FIRST LESSON: II Corinthians 6:1-13
SECOND LESSON I Samuel 17: 1a, 4-11, 20-24, 32-49
SERMON: “The Most Dangerous Place to Walk”
I grew up in a big city – Chicago. And I’ve lived most of my adult life in small towns, and for this girl – big, at least when it comes to a place to live, is not necessarily better. The crime, the pollution, the traffic, the crowded streets and subway are not so great. When I was a middler in seminary, I took a fall and broke my left ankle. You might think it would be an advantage to me that it happened just a couple of blocks from the University of Chicago Hospitals. But the sign on the wall in the waiting room says, “The average wait to see a doctor is five hours. I’ve been to a couple of ER’s here in Michigan and never waited more than a matter of minutes to receive care.
You think you’ve been caught in traffic during construction season on 131? The worst day on 131 doesn’t begin to approach the gridlock on the Dan Ryan Expressway through downtown Chicago. I don’t see how they get away with calling it an “express”-way, because there’s nothing express about it.
In the late 70’s our little family lived for a year in Lexington, KY. The best and closest church we found to attend in Lexington had two or three Sunday services, several choirs, something over 800 people in church every week. Could we find a place to park? No. We worshiped there every Sunday for a while, the people were friendly, smiled and welcomed us, the choirs were superb, the preacher – pretty good, except that he started every sermon with a groaner of a football joke. Then we missed a few weeks. When we went back, the people were friendly, smiled and welcomed us, and it was painfully obvious they didn’t know we’d been gone. So we decided to try the church in Nicholasville, population something under 5,000. No problem finding a place to park. The choir was okay. The preaching was good, but what grabbed us was that when we returned after missing not several, not a couple, but one Sunday, the people said, “Where were you? We missed you last week! Is everything okay?
Bigger is not always better.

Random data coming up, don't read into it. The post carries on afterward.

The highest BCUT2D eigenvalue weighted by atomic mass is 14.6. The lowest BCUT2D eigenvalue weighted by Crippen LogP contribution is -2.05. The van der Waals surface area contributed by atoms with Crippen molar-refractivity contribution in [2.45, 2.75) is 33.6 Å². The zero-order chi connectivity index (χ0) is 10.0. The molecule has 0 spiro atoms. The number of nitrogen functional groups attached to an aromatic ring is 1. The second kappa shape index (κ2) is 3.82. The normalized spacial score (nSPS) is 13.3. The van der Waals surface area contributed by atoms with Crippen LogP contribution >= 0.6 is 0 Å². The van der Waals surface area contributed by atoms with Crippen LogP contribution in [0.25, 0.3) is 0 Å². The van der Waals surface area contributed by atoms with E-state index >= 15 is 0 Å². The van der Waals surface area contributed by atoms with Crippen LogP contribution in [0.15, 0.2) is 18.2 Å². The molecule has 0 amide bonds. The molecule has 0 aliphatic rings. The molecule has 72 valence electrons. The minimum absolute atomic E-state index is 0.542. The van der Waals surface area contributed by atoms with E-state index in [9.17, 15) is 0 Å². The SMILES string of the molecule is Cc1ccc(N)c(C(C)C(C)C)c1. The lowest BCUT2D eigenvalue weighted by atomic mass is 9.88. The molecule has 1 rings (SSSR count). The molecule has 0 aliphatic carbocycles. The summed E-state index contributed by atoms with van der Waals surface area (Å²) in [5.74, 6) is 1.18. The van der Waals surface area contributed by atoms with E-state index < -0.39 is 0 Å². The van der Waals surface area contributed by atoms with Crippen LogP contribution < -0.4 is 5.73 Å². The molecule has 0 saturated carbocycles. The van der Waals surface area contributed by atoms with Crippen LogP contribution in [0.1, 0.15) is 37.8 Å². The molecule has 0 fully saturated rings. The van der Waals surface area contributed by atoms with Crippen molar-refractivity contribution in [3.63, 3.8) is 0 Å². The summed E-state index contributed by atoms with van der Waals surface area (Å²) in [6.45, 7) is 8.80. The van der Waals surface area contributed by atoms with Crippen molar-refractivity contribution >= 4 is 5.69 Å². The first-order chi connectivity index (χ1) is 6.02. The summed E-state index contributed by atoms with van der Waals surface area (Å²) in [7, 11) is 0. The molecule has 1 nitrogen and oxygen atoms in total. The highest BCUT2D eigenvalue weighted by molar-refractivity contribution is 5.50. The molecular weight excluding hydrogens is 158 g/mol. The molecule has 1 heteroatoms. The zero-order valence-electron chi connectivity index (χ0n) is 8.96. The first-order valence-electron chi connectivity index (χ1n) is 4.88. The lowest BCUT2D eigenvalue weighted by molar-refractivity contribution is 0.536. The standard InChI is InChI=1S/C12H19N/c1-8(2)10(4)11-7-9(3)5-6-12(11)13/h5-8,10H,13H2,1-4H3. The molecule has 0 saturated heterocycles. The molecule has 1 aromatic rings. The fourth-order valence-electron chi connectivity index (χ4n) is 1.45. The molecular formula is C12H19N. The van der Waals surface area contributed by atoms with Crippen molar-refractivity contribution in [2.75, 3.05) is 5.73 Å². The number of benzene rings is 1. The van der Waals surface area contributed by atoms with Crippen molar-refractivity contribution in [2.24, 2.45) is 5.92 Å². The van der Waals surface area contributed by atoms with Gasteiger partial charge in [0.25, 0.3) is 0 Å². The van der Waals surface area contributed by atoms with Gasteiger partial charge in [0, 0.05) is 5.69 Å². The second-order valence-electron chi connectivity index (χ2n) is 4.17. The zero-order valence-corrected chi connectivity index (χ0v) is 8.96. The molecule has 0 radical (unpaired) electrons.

Please do not misunderstand me. I am not in any way suggesting that this church, or any church should not work at attracting and assimilating new members. What I am saying is that it’s not all about size. If I were to pick one or two sentences from David Ray’s book that are critical it would be these: God does not call churches to be big – or small; God calls churches to be faithful. We could have some lengthy discussions about what constitutes “faithful,” but I’m pretty sure we would include the great commission: “go and make disciples of all peoples, baptizing them in the name of the Father and of the Son and of the Holy Spirit, 20 and teaching them to obey everything I have commanded you.” (Matthew 28:19-20a)
God seems to love to start small, and then from small beginnings grow something amazing. From cosmic dust to a Big Bang? The next time you consider taking a sip from a fresh, cold mountain stream, remember how much the divine delights in single-celled organisms. There are millions of them floating in one glass of water. Consider how there are more insects than any other class of critters and more beetles than any other kind of insect, each fitting neatly into its particular ecological niche.
Jesus carried on the family tradition with a fascination with all things small and humble.
The Kingdom of God is like a mustard seed, which a man took and planted in his garden. It grew and became a tree, and the birds perched in its branches.” (Luke 13:19)